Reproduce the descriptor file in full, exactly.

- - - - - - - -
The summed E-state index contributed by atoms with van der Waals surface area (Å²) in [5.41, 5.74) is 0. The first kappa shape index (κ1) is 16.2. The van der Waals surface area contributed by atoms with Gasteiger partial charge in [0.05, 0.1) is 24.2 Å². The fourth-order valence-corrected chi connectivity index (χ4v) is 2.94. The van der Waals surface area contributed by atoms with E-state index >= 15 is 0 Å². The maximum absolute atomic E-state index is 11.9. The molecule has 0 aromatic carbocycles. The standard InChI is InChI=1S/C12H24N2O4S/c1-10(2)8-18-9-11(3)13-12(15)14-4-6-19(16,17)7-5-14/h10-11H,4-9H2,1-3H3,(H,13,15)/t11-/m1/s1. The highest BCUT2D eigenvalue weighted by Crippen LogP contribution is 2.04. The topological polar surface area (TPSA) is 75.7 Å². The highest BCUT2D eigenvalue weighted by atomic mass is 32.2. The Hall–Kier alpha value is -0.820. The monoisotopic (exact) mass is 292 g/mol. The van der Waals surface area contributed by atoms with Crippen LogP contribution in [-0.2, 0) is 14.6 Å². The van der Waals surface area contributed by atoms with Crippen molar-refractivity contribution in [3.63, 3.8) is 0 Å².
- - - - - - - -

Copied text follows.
The summed E-state index contributed by atoms with van der Waals surface area (Å²) in [5.41, 5.74) is 0. The first kappa shape index (κ1) is 16.2. The van der Waals surface area contributed by atoms with Gasteiger partial charge in [0.05, 0.1) is 24.2 Å². The fourth-order valence-corrected chi connectivity index (χ4v) is 2.94. The van der Waals surface area contributed by atoms with E-state index >= 15 is 0 Å². The maximum absolute atomic E-state index is 11.9. The molecule has 0 aromatic carbocycles. The standard InChI is InChI=1S/C12H24N2O4S/c1-10(2)8-18-9-11(3)13-12(15)14-4-6-19(16,17)7-5-14/h10-11H,4-9H2,1-3H3,(H,13,15)/t11-/m1/s1. The highest BCUT2D eigenvalue weighted by Crippen LogP contribution is 2.04. The topological polar surface area (TPSA) is 75.7 Å². The highest BCUT2D eigenvalue weighted by atomic mass is 32.2. The Hall–Kier alpha value is -0.820. The monoisotopic (exact) mass is 292 g/mol. The van der Waals surface area contributed by atoms with Crippen LogP contribution in [-0.2, 0) is 14.6 Å². The van der Waals surface area contributed by atoms with Crippen molar-refractivity contribution in [3.63, 3.8) is 0 Å².